Among Microsoft Windows 7's features, a taskbar overhaul is arguably the feature in Microsoft's upcoming OS that has aroused the most interest. But it's also the most cloaked in mystery, as it was not part of the pre-beta Windows 7 software handed out to attendees at Microsoft's PDC (Professional Developers Conference) last month.
More taskbar details emerged late last week on Microsoft's Engineering Windows 7 blog. Despite some criticism that the Windows 7 taskbar looks too visually similar to the Mac OS X dock, Microsoft does seem to be trying to break new ground with the look, feel and functionality of the Windows 7 taskbar. It's different, yet familiar, as Microsoft emphasizes in the blog post. Time will tell if it is actually better.
Check out the blog post for more details on new features such as Jump Lists, Interactive Grouped Thumbnails, Aero Peek, Thumbnail Toolbars and Color Hot Track.
The goal, as always, is faster and easier management of application windows. But this time around, Microsoft may be adding visual flair and the coolness factor to its list of goals. Just don't tell that to Mac users.
Here's a summary of the four most notable new Windows 7 taskbar features:
Unified Quick Launch and Taskband
Microsoft has merged Quick Launch and the taskband into a big happy launching and switching family. Buttons in the Quick Launch bar that open a program (for example, Internet Explorer) turn into a window switcher when launched.
This may not be a new concept, but Microsoft says that the difference with Windows 7 is that no matter how many, say, IE browsers you have open, and whether or not they are minimized or maximized, there will only be a single representation of IE on the taskbar. This is the default setting and you have the freedom to have as many buttons as you want.
Microsoft also says that the Quick Launch/taskband union allows one of the most requested features to be put into play: the ability to move taskbar buttons. Quick Launch has always allowed this, but now you'll be able to move running windows around.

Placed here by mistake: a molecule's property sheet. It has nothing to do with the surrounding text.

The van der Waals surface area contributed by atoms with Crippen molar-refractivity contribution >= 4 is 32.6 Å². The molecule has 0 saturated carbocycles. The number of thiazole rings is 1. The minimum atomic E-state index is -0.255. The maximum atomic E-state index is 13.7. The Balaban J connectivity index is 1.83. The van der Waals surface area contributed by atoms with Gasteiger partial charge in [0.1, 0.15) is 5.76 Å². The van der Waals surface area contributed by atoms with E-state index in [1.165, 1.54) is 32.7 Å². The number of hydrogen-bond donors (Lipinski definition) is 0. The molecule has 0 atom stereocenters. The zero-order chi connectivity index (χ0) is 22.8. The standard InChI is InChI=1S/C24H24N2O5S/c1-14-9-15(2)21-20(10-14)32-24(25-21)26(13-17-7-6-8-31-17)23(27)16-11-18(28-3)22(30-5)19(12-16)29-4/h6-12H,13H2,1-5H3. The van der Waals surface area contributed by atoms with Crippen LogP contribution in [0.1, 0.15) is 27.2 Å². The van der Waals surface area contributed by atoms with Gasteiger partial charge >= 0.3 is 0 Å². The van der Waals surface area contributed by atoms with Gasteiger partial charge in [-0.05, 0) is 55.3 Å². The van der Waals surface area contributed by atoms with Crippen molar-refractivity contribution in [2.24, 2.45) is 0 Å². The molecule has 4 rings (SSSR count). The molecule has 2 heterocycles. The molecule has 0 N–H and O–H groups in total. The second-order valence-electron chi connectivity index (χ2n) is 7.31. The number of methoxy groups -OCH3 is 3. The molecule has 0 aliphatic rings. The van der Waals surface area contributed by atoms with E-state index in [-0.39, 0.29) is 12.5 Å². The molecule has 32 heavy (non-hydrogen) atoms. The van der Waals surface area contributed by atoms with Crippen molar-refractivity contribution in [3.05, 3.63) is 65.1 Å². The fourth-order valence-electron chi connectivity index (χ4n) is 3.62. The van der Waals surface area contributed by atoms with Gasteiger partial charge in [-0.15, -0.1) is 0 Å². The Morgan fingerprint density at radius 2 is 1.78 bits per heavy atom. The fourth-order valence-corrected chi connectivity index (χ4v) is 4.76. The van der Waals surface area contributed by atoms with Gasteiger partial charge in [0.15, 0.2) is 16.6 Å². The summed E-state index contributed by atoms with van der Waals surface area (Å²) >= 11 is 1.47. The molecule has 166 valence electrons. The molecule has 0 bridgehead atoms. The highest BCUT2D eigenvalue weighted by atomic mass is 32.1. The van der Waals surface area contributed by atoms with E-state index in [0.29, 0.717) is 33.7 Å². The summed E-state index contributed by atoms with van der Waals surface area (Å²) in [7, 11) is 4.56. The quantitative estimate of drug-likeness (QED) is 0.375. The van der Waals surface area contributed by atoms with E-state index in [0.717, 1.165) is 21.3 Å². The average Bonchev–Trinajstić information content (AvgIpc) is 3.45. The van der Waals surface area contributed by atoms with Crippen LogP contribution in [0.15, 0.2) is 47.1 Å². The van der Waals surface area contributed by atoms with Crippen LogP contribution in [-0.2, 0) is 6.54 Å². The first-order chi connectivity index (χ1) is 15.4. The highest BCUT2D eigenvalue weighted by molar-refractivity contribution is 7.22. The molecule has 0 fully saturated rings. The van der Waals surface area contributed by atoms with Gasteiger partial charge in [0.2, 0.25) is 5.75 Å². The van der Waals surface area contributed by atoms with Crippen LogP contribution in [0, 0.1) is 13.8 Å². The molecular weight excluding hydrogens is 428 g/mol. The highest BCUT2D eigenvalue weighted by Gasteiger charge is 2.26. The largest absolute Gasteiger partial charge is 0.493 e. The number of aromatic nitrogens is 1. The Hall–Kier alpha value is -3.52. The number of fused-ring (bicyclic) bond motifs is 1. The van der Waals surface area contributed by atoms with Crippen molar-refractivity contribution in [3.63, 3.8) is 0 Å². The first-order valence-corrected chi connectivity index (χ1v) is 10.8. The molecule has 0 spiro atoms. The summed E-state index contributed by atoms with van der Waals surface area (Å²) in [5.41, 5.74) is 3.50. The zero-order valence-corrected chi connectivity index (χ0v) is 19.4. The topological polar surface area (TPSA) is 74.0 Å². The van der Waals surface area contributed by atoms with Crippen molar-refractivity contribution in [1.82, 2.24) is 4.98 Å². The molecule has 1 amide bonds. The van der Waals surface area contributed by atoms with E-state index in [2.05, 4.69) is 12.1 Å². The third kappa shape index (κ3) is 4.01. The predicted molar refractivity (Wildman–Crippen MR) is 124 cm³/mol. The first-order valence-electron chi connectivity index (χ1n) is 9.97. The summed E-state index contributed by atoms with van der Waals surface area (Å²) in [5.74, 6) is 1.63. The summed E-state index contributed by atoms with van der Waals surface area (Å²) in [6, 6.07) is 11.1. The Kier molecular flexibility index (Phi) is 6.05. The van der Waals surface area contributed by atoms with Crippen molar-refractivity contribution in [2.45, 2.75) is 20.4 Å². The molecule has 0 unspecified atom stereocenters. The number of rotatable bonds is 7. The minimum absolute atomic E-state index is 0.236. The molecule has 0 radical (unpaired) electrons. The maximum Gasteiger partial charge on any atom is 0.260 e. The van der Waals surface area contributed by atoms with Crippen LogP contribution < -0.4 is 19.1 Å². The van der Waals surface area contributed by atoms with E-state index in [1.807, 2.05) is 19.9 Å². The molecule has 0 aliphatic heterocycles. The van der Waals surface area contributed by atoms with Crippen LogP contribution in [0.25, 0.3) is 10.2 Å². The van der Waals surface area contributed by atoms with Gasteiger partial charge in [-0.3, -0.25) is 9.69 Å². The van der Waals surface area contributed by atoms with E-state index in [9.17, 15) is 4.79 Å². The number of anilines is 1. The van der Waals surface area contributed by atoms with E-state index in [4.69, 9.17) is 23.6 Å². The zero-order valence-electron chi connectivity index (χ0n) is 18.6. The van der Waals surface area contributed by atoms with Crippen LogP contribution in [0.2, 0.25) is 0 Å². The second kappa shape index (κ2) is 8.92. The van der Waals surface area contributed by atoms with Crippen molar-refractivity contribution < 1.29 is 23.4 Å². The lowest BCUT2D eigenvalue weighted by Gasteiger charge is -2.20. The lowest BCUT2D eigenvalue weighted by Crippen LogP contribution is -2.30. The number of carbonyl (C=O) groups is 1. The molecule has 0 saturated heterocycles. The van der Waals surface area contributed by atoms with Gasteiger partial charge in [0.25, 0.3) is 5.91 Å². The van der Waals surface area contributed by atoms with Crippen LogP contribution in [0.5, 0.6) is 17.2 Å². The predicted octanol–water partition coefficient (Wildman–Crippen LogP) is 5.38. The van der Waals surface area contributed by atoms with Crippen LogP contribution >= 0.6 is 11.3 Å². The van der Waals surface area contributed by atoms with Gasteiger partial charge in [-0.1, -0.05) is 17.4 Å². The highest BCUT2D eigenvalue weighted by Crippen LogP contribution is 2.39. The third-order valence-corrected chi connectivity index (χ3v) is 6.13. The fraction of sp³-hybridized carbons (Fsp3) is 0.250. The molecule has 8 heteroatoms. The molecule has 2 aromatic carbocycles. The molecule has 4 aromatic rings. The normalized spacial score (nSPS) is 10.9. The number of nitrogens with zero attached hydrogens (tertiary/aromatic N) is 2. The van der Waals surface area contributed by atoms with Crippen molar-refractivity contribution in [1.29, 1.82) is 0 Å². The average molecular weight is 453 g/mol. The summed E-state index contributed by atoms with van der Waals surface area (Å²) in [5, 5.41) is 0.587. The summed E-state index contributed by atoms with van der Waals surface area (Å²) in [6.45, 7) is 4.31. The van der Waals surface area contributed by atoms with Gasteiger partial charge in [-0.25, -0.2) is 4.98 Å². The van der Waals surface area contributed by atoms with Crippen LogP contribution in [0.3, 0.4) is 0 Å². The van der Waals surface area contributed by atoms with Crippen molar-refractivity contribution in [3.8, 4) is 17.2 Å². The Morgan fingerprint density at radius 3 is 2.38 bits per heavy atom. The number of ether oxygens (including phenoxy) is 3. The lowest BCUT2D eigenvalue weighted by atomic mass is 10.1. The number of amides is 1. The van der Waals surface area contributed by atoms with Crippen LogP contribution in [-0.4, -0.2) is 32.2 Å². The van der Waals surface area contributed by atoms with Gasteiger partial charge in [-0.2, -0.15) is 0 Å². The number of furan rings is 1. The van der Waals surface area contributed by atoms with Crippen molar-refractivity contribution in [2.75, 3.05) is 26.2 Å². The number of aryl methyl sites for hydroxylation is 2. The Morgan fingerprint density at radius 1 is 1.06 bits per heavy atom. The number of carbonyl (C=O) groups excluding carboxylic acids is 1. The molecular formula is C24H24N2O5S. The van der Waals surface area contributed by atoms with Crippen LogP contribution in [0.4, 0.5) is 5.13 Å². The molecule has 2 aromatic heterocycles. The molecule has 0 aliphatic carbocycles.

Interactive, Grouped Thumbnails
The Windows Vista taskbar shows corresponding thumbnails when you mouse over a taskbar button, but in Windows 7 these thumbnails are clickable, allowing you to open, close or switch between windows right from the thumbnails. Also, each thumbnail looks like a mini version of the window it is representing, be it a Web browser, Word document or Power Point application.
Microsoft compares this feature to having a "contextual Alt-tab surfaced directly off the taskbar." Windows 7 will still allow you to have individual buttons for each window if you so choose (though I wonder why anyone would want this, given the disorganization that ensues when button after button lines up in your taskbar).
With the interactive, grouped thumbnails in Windows 7, Microsoft may have finally uncluttered the frequently cluttered process of managing and switching between windows.
The functionality of Vista's Aero graphical interface has been extended. The "Aero Peek" feature in Windows 7 should come in handy when your thumbnails are e-mails or Word documents with text and details that are too small to recognize. Why squint if you don't have to?
Aero Peek displays the actual, full-size window on the desktop of the thumbnail you are hovering over. Not only that, but all other windows open on the desktop become transparent—or turn into "glass sheets" to use Microsoft lingo—so you can focus quickly on the window you want.
A video demonstration from PDC 2008 of Windows 7's interactive thumbnails and Aero Peek feature.
Peek also works on the desktop. The "Show Desktop" control has been moved to the far right of the taskbar. If you mouse over the control, all windows on the desktop turn to glass, allowing the entire desktop to be seen. This is perfect for times when you just want all those windows you have open to go away immediately.
But thankfully you can get them all back just as quickly.
Jump Lists are new to Windows 7. If you right-click on a button in the taskbar, you get a mini-Start menu containing recently opened documents or various tasks associated with an application. Examples include recently opened documents in the case of Word or Excel or recently or frequently played music in Windows Media Player.
Jump List: Right-clicking on Word gives quick access to recently used documents.
The advantage of Jump Lists, according to Microsoft: you don't need to start a program to quickly launch a file or access a task, you just right-click on a button. Also, the files in the Jump List don't take up space on the taskbar; they are automatically organized by their respective program in a list.
By default, the Jump List contains a program's shortcut, the ability to toggle pinning, the ability to close one or all windows and a program's recently used files. If you want to keep a specific file or document around, you can pin it to the Jump List.